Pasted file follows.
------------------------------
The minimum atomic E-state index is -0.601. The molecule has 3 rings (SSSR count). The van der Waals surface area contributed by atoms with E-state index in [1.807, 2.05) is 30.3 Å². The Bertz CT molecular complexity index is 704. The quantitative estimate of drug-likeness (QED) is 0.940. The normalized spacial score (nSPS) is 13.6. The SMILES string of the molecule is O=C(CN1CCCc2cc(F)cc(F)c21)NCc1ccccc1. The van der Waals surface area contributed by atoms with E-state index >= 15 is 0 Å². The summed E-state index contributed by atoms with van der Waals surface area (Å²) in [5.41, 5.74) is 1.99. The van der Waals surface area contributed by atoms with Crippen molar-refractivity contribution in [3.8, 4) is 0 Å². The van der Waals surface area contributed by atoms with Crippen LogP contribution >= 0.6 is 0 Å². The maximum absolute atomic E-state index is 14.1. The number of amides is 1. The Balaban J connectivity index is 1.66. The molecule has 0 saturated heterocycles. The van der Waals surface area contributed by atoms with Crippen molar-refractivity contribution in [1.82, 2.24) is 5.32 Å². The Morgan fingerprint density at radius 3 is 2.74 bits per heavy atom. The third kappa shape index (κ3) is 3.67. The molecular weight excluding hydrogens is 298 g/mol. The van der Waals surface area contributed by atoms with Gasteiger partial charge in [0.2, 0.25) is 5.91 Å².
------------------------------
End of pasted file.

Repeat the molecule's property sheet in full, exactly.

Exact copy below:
The minimum atomic E-state index is -0.601. The molecule has 3 rings (SSSR count). The van der Waals surface area contributed by atoms with E-state index in [1.807, 2.05) is 30.3 Å². The Bertz CT molecular complexity index is 704. The quantitative estimate of drug-likeness (QED) is 0.940. The normalized spacial score (nSPS) is 13.6. The SMILES string of the molecule is O=C(CN1CCCc2cc(F)cc(F)c21)NCc1ccccc1. The van der Waals surface area contributed by atoms with E-state index >= 15 is 0 Å². The summed E-state index contributed by atoms with van der Waals surface area (Å²) in [5.41, 5.74) is 1.99. The van der Waals surface area contributed by atoms with Crippen molar-refractivity contribution in [3.8, 4) is 0 Å². The van der Waals surface area contributed by atoms with Crippen LogP contribution >= 0.6 is 0 Å². The maximum absolute atomic E-state index is 14.1. The number of amides is 1. The Balaban J connectivity index is 1.66. The molecule has 0 saturated heterocycles. The van der Waals surface area contributed by atoms with Crippen molar-refractivity contribution in [1.82, 2.24) is 5.32 Å². The Morgan fingerprint density at radius 3 is 2.74 bits per heavy atom. The third kappa shape index (κ3) is 3.67. The molecular weight excluding hydrogens is 298 g/mol. The van der Waals surface area contributed by atoms with Gasteiger partial charge in [0.2, 0.25) is 5.91 Å².